Famous guitar maker struggles with itself and its Philips-heritage
The world-famous, more than 100 years old American guitar maker Gibson only has five months to prevent bankruptcy. If this does not succeed, it will also mean the end for Philips Audio, the illustrious part of the Philips legacy that was acquired by Gibson in 2014.

The company owes $375 million in secured notes which are due to be paid later this year. $16.6 million has been recently repaid on those notes, which were issued in 2013. If the rest of the money cannot be repaid by July 23, another $145 million in bank loans will become due immediately.

In a statement, the Nashville-based company said it “fully expects the bonds to be refinanced in the ordinary course of business” and is “concluding a thorough strategic and budget planning process to identify those areas where it can maximize its investments, and pare back areas where investments have not been performing to expectation.” In order to free up money in the short term, shares, real estate and “business segments that could not reach our expected success levels” are currently being sold.

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What that means for the legacy of Philips audio is not yet clear. Three months ago, Gibson announced that it was discontinuing the further development of the Cakewalk brand in order to fully focus on the Philips brand:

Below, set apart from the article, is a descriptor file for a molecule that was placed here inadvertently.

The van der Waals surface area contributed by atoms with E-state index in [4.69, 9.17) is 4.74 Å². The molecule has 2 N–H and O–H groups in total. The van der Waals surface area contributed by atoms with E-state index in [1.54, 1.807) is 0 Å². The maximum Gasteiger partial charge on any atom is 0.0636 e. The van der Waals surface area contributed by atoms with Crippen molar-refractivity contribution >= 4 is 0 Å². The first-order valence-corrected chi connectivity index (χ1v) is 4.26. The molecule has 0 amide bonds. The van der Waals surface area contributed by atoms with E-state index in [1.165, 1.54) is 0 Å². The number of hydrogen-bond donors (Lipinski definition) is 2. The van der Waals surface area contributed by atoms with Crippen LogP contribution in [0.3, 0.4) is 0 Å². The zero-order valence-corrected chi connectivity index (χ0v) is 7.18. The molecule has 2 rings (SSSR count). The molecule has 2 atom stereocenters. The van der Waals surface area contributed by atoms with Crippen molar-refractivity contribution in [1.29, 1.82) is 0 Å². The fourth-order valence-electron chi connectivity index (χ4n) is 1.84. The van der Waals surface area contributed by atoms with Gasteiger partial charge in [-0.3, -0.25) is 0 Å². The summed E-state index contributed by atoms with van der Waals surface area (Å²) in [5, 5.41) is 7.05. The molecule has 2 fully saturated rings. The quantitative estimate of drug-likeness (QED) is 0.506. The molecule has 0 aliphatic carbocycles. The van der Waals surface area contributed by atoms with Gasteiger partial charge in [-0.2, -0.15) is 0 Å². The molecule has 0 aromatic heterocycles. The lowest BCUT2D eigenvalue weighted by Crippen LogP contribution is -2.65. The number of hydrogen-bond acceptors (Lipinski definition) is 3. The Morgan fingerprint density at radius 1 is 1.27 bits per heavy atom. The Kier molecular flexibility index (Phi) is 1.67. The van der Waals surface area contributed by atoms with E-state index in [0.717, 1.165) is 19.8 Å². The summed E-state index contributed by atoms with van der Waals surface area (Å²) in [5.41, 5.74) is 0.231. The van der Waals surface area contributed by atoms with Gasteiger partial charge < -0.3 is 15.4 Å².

“Gibson Brands announced today that it is ceasing active development and production of Cakewalk branded products. The decision was made to better align with the company’s acquisition strategy that is heavily focused on growth in the global consumer electronics audio business under the Philips brand.”

At Strijp-S in Eindhoven, Gibson still has a customer service centre with several dozen employees. Philips Audio is known for inventions such as the cassette tape and the CD.

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Author profile picture Bart Brouwers is co-founder and co-owner of Media52 BV, the publisher of innovationorigins.com.